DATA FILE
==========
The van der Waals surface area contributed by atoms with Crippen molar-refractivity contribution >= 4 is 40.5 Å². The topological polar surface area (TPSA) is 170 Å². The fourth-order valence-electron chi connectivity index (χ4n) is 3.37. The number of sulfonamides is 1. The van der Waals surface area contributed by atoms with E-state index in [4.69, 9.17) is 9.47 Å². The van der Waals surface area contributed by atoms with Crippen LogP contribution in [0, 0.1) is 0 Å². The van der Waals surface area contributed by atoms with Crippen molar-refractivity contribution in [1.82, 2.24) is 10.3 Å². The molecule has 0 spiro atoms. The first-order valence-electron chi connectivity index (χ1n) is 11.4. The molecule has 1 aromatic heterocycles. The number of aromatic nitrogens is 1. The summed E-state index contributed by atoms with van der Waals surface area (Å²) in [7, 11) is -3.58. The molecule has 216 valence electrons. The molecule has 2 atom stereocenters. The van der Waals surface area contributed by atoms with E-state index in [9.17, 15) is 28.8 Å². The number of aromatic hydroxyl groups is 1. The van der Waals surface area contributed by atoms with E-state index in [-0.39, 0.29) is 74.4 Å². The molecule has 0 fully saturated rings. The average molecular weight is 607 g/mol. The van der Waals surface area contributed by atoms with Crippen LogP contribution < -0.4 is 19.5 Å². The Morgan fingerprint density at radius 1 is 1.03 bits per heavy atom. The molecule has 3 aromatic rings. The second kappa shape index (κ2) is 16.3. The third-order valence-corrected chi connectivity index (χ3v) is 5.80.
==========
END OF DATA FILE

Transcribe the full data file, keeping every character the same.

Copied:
The van der Waals surface area contributed by atoms with Crippen molar-refractivity contribution >= 4 is 40.5 Å². The topological polar surface area (TPSA) is 170 Å². The fourth-order valence-electron chi connectivity index (χ4n) is 3.37. The number of sulfonamides is 1. The van der Waals surface area contributed by atoms with E-state index in [4.69, 9.17) is 9.47 Å². The van der Waals surface area contributed by atoms with Crippen LogP contribution in [0, 0.1) is 0 Å². The van der Waals surface area contributed by atoms with Crippen molar-refractivity contribution in [1.82, 2.24) is 10.3 Å². The molecule has 0 spiro atoms. The first-order valence-electron chi connectivity index (χ1n) is 11.4. The molecule has 1 aromatic heterocycles. The number of aromatic nitrogens is 1. The summed E-state index contributed by atoms with van der Waals surface area (Å²) in [7, 11) is -3.58. The molecule has 216 valence electrons. The molecule has 2 atom stereocenters. The van der Waals surface area contributed by atoms with E-state index in [9.17, 15) is 28.8 Å². The number of aromatic hydroxyl groups is 1. The van der Waals surface area contributed by atoms with E-state index in [-0.39, 0.29) is 74.4 Å². The molecule has 0 fully saturated rings. The average molecular weight is 607 g/mol. The van der Waals surface area contributed by atoms with Crippen LogP contribution < -0.4 is 19.5 Å². The Morgan fingerprint density at radius 1 is 1.03 bits per heavy atom. The molecule has 3 aromatic rings. The second kappa shape index (κ2) is 16.3. The third-order valence-corrected chi connectivity index (χ3v) is 5.80.